Clause 29 - Meaning of “relevant service” and other key expressions

Skills and Post-16 Education Bill [Lords] – in a Public Bill Committee am 3:00 pm ar 7 Rhagfyr 2021.

Danfonwch hysbysiad imi am ddadleuon fel hyn

Question proposed, That the clause stand part of the Bill.

Photo of Maria Miller Maria Miller Ceidwadwyr, Basingstoke

With this it will be convenient to discuss clause 30 stand part.

Photo of Alex Burghart Alex Burghart The Parliamentary Under-Secretary of State for Education

Clause 29 is the first of a chapter of clauses that relate to the criminalisation in England and Wales of contract cheating services, which are more widely known as essay mills. Taken together, this chapter of clauses will make it an offence for an organisation or individual to complete, or arrange for another person to complete, all or part of an assignment on behalf of a student. It also criminalises the advertising of these cheating services. Essay mills threaten to undermine the reputation of our education system and to devalue the hard work of those who succeed on their own merit. They also prevent students from learning themselves and risk students entering the workforce without the knowledge, skills or competence they need.

Clause 29 provides clarity on the exact meaning of the key terms used throughout this chapter of clauses; removes the potential for unintended consequences to arise from the clause; and allows for fraudulent essay mill companies, their employees and contractors to be captured by the legislation. Because of the way that we have defined “relevant service”, we have also ensured that generally permitted study support, such as revision guides, will not be in scope, but essay mill companies that complete assignments on behalf of students will be in scope.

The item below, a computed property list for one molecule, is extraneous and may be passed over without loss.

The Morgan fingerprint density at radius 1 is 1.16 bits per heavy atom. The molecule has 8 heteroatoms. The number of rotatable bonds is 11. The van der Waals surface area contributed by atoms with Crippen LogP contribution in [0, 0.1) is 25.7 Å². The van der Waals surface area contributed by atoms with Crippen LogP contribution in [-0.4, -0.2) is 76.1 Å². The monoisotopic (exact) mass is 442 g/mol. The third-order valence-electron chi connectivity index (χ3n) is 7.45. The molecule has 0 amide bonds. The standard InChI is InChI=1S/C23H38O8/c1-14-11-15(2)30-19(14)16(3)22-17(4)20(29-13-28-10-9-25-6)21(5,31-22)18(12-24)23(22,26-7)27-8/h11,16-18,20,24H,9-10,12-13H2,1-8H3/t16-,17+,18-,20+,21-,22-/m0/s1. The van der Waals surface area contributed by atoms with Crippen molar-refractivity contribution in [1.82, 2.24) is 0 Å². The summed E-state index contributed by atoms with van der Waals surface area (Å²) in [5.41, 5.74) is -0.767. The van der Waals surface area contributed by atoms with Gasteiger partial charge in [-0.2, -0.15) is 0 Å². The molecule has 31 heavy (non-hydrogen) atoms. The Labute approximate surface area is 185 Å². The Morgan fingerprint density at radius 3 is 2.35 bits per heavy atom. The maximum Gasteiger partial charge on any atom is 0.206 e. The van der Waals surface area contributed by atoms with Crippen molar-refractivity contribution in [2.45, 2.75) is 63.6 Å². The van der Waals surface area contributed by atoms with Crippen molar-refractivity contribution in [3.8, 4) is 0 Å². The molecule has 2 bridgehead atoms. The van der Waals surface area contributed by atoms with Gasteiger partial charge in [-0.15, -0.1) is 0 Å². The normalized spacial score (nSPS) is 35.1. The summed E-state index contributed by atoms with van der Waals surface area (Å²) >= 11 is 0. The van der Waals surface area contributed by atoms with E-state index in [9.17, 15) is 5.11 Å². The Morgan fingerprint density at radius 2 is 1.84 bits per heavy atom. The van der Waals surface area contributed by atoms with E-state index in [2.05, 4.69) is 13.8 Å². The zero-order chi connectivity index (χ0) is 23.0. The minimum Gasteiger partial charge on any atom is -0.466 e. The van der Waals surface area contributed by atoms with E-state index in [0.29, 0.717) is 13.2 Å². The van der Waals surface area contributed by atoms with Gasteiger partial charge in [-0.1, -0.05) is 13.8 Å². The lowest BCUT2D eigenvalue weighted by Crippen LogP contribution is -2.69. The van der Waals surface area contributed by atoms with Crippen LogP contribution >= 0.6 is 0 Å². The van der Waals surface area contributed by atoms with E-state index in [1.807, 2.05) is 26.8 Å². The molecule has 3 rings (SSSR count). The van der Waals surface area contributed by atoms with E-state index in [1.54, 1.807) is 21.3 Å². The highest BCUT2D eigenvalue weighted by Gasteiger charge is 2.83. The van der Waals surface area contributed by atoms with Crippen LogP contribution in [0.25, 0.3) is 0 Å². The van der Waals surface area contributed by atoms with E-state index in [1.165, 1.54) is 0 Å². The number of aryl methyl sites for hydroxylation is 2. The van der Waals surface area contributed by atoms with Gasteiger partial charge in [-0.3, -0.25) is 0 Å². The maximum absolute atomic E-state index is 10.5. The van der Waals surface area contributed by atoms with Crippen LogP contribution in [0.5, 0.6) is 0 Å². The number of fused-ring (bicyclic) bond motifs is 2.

Clause 30 criminalises providing essay mill services or arranging for such services. It is therefore crucial in our fight against essay mills. It provides a powerful legislative tool to tackle these deplorable organisations and individuals.

I will talk briefly about the practicalities of the offence that we are creating. It will be for the prosecution to prove that the cheating service has been provided to the student. However, the burden of proof in relation to the defence is on the defendant. For example, the defendant would need to prove that they could not have known, even with reasonable diligence, that the student would or might use the material provided to complete an assignment. For example, simply asking a student to sign a contract that states that they will not use the work in a certain way is not a defence. Clause 30 states that clearly.

If someone were to be found guilty, they would be liable to be punished with a fine. The appropriate fine will be determined by the courts in accordance with Sentencing Council guidelines. Clause 30 will help to tackle the existence of these companies and to fine them appropriately if they continue to carry out these illicit services.

Photo of Toby Perkins Toby Perkins Shadow Minister (Education)

Clause 29 defines the term “relevant service” and other key expressions. We have no desire to vote against it.

I am interested in the representations that the Minister has received about the way clause 30 is drafted. Subsection (4) will immediately set those with more experienced legal minds than mine—there are such people in this place—to consider how difficult it may be to achieve a successful prosecution under these provisions. If there is a defence that enables a defendant to say, “I had no idea what the legislation was”, that starts to bring home how difficult it might be to get successful prosecutions in this area.